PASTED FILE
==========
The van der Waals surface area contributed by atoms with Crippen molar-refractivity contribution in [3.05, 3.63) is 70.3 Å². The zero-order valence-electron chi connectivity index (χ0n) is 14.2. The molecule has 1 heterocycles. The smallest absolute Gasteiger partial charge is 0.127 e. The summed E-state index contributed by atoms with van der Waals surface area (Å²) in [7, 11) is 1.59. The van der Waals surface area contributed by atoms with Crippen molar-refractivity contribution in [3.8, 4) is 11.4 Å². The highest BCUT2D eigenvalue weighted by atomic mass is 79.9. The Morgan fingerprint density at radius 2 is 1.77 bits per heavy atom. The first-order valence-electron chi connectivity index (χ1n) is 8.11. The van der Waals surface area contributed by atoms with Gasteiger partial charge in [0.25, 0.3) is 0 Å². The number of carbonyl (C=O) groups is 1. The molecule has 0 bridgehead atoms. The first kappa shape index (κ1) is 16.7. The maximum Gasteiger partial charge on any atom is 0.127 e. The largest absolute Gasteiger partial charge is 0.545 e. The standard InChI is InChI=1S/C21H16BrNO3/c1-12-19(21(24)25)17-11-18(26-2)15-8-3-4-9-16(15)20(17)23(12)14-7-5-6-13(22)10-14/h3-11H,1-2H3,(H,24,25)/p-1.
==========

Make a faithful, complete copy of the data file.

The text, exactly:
The van der Waals surface area contributed by atoms with Crippen molar-refractivity contribution in [3.05, 3.63) is 70.3 Å². The zero-order valence-electron chi connectivity index (χ0n) is 14.2. The molecule has 1 heterocycles. The smallest absolute Gasteiger partial charge is 0.127 e. The summed E-state index contributed by atoms with van der Waals surface area (Å²) in [7, 11) is 1.59. The van der Waals surface area contributed by atoms with Crippen molar-refractivity contribution in [3.8, 4) is 11.4 Å². The highest BCUT2D eigenvalue weighted by atomic mass is 79.9. The Morgan fingerprint density at radius 2 is 1.77 bits per heavy atom. The first-order valence-electron chi connectivity index (χ1n) is 8.11. The van der Waals surface area contributed by atoms with Gasteiger partial charge in [0.25, 0.3) is 0 Å². The number of carbonyl (C=O) groups is 1. The molecule has 0 bridgehead atoms. The first kappa shape index (κ1) is 16.7. The maximum Gasteiger partial charge on any atom is 0.127 e. The largest absolute Gasteiger partial charge is 0.545 e. The standard InChI is InChI=1S/C21H16BrNO3/c1-12-19(21(24)25)17-11-18(26-2)15-8-3-4-9-16(15)20(17)23(12)14-7-5-6-13(22)10-14/h3-11H,1-2H3,(H,24,25)/p-1.